But there are greater safety concerns with this type of technology when government and law enforcement groups use computer vision. If an individual’s facial profile “matches” a certain minority group’s template profile in the system, many police and surveillance technologies are trained to watch their actions more closely in public. Innocents are even targeted for arrest in group gatherings.
The growing use of computer vision and its inherent biases pose concerns for the safety of minority and disadvantaged groups in settings like airport security and public protests — both spaces where minority groups are already discriminated against.
AI in the Wrong Hands
AI powers and simplifies many business processes, and often aids in humanitarian efforts like medical diagnosis and treatment. But what happens when powerful, humanoid technology gets into the hands of terrorists, warring factions, and other malevolent actors?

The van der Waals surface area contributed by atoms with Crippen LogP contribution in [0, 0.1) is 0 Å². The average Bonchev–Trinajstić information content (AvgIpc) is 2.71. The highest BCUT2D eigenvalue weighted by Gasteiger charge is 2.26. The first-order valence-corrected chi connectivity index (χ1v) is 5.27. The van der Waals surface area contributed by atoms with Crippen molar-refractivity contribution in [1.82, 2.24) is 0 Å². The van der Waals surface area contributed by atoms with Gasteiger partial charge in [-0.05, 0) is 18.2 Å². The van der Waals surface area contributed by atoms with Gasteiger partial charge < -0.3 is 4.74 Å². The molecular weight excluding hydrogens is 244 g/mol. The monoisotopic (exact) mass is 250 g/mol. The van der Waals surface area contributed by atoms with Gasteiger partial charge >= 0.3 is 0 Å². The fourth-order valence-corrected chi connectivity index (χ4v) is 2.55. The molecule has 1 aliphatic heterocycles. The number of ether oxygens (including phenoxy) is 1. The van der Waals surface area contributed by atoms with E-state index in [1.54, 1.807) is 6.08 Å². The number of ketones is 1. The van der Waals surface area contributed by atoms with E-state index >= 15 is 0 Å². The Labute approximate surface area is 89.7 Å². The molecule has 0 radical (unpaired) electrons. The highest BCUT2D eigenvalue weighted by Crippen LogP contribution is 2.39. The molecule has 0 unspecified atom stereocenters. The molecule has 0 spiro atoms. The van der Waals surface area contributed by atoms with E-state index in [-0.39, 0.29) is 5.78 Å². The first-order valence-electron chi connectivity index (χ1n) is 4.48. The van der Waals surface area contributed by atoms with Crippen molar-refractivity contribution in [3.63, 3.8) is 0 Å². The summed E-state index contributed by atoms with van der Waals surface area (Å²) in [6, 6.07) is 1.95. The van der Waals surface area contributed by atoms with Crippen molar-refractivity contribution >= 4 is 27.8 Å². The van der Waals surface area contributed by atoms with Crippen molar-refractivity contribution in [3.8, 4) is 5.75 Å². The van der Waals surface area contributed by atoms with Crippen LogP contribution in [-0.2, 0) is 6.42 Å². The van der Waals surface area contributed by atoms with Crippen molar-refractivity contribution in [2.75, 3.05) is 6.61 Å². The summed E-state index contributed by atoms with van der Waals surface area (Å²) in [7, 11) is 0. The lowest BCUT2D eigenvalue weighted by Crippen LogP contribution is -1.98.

We’ve already seen the earliest developments of adversarial machine learning, or the practice of hacking into ML technology and changing its internal script or actions. Such a breach can have negligible impact in some cases, but it can also have dire consequences: driving a self-driving car off the road or activating an AI-powered military drone, for example.
There’s also the development of generative adversarial networks and synthetic content generation, colloquially known as “deepfakes.” This artificial manipulation and production of media raises many concerns about copyright, creative ownership, and the spread of disinformation. Adversarial AI capabilities continue to grow, so the question becomes: are we creating technology that does more damage than good?